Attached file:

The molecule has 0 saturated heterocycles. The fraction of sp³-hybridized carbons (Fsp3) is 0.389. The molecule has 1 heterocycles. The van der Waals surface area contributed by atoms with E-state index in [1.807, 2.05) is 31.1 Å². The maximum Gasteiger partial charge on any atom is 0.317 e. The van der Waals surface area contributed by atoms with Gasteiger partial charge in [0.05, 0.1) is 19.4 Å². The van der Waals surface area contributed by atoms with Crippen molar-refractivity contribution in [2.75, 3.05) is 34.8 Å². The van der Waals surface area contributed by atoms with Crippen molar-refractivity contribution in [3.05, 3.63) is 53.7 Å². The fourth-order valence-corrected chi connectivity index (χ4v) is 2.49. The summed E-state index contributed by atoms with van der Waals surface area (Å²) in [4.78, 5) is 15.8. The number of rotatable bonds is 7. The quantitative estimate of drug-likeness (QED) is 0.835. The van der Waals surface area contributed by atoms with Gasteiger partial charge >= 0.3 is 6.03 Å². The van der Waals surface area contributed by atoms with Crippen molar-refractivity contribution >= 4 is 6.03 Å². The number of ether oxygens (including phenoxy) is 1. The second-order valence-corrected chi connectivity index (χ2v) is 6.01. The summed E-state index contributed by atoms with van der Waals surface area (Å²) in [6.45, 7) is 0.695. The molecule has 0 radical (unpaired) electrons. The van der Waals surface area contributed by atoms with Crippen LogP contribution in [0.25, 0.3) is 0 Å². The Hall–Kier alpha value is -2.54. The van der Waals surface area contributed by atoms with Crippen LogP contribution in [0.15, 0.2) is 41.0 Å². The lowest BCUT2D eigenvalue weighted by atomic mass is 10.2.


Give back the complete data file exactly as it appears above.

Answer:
The molecule has 0 saturated heterocycles. The fraction of sp³-hybridized carbons (Fsp3) is 0.389. The molecule has 1 heterocycles. The van der Waals surface area contributed by atoms with E-state index in [1.807, 2.05) is 31.1 Å². The maximum Gasteiger partial charge on any atom is 0.317 e. The van der Waals surface area contributed by atoms with Gasteiger partial charge in [0.05, 0.1) is 19.4 Å². The van der Waals surface area contributed by atoms with Crippen molar-refractivity contribution in [2.75, 3.05) is 34.8 Å². The van der Waals surface area contributed by atoms with Crippen molar-refractivity contribution in [3.05, 3.63) is 53.7 Å². The fourth-order valence-corrected chi connectivity index (χ4v) is 2.49. The summed E-state index contributed by atoms with van der Waals surface area (Å²) in [4.78, 5) is 15.8. The number of rotatable bonds is 7. The quantitative estimate of drug-likeness (QED) is 0.835. The van der Waals surface area contributed by atoms with Gasteiger partial charge >= 0.3 is 6.03 Å². The van der Waals surface area contributed by atoms with Crippen molar-refractivity contribution >= 4 is 6.03 Å². The number of ether oxygens (including phenoxy) is 1. The second-order valence-corrected chi connectivity index (χ2v) is 6.01. The summed E-state index contributed by atoms with van der Waals surface area (Å²) in [6.45, 7) is 0.695. The molecule has 0 radical (unpaired) electrons. The van der Waals surface area contributed by atoms with Crippen LogP contribution in [0.25, 0.3) is 0 Å². The Hall–Kier alpha value is -2.54. The van der Waals surface area contributed by atoms with Crippen LogP contribution in [0.15, 0.2) is 41.0 Å². The lowest BCUT2D eigenvalue weighted by atomic mass is 10.2.